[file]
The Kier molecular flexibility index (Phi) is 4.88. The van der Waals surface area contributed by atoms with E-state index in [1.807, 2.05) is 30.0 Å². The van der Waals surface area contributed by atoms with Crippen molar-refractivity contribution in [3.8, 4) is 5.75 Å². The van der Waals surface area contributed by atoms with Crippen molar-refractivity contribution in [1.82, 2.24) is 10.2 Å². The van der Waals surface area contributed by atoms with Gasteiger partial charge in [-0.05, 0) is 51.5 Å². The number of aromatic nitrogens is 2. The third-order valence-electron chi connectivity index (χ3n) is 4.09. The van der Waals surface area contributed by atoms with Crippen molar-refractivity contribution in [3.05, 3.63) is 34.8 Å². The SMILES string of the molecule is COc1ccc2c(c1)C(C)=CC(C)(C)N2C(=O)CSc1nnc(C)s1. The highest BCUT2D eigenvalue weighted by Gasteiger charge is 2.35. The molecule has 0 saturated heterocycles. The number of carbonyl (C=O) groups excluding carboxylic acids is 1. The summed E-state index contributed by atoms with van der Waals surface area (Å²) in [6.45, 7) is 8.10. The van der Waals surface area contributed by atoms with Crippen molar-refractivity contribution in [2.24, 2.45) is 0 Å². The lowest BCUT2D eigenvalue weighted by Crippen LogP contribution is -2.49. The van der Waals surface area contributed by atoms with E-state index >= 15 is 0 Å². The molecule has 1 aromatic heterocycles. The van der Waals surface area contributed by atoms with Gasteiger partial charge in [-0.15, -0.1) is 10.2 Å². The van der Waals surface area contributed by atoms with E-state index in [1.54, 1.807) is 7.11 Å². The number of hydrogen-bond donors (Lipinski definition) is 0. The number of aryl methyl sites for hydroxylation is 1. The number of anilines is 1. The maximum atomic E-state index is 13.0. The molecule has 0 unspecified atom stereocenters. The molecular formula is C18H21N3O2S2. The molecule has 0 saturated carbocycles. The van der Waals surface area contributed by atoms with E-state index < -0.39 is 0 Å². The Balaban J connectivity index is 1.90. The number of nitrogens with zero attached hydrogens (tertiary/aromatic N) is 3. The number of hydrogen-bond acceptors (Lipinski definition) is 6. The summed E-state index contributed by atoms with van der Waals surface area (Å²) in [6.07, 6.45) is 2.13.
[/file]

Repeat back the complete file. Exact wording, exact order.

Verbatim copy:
The Kier molecular flexibility index (Phi) is 4.88. The van der Waals surface area contributed by atoms with E-state index in [1.807, 2.05) is 30.0 Å². The van der Waals surface area contributed by atoms with Crippen molar-refractivity contribution in [3.8, 4) is 5.75 Å². The van der Waals surface area contributed by atoms with Crippen molar-refractivity contribution in [1.82, 2.24) is 10.2 Å². The van der Waals surface area contributed by atoms with Gasteiger partial charge in [-0.05, 0) is 51.5 Å². The number of aromatic nitrogens is 2. The third-order valence-electron chi connectivity index (χ3n) is 4.09. The van der Waals surface area contributed by atoms with Crippen molar-refractivity contribution in [3.05, 3.63) is 34.8 Å². The SMILES string of the molecule is COc1ccc2c(c1)C(C)=CC(C)(C)N2C(=O)CSc1nnc(C)s1. The highest BCUT2D eigenvalue weighted by Gasteiger charge is 2.35. The molecule has 0 saturated heterocycles. The number of carbonyl (C=O) groups excluding carboxylic acids is 1. The summed E-state index contributed by atoms with van der Waals surface area (Å²) in [6.45, 7) is 8.10. The van der Waals surface area contributed by atoms with Crippen molar-refractivity contribution in [2.24, 2.45) is 0 Å². The lowest BCUT2D eigenvalue weighted by Crippen LogP contribution is -2.49. The van der Waals surface area contributed by atoms with E-state index >= 15 is 0 Å². The molecule has 1 aromatic heterocycles. The van der Waals surface area contributed by atoms with Gasteiger partial charge in [-0.15, -0.1) is 10.2 Å². The van der Waals surface area contributed by atoms with E-state index in [1.54, 1.807) is 7.11 Å². The number of hydrogen-bond donors (Lipinski definition) is 0. The number of aryl methyl sites for hydroxylation is 1. The number of anilines is 1. The maximum atomic E-state index is 13.0. The molecule has 0 unspecified atom stereocenters. The molecular formula is C18H21N3O2S2. The molecule has 0 saturated carbocycles. The van der Waals surface area contributed by atoms with E-state index < -0.39 is 0 Å². The Balaban J connectivity index is 1.90. The number of nitrogens with zero attached hydrogens (tertiary/aromatic N) is 3. The number of hydrogen-bond acceptors (Lipinski definition) is 6. The summed E-state index contributed by atoms with van der Waals surface area (Å²) in [6.07, 6.45) is 2.13.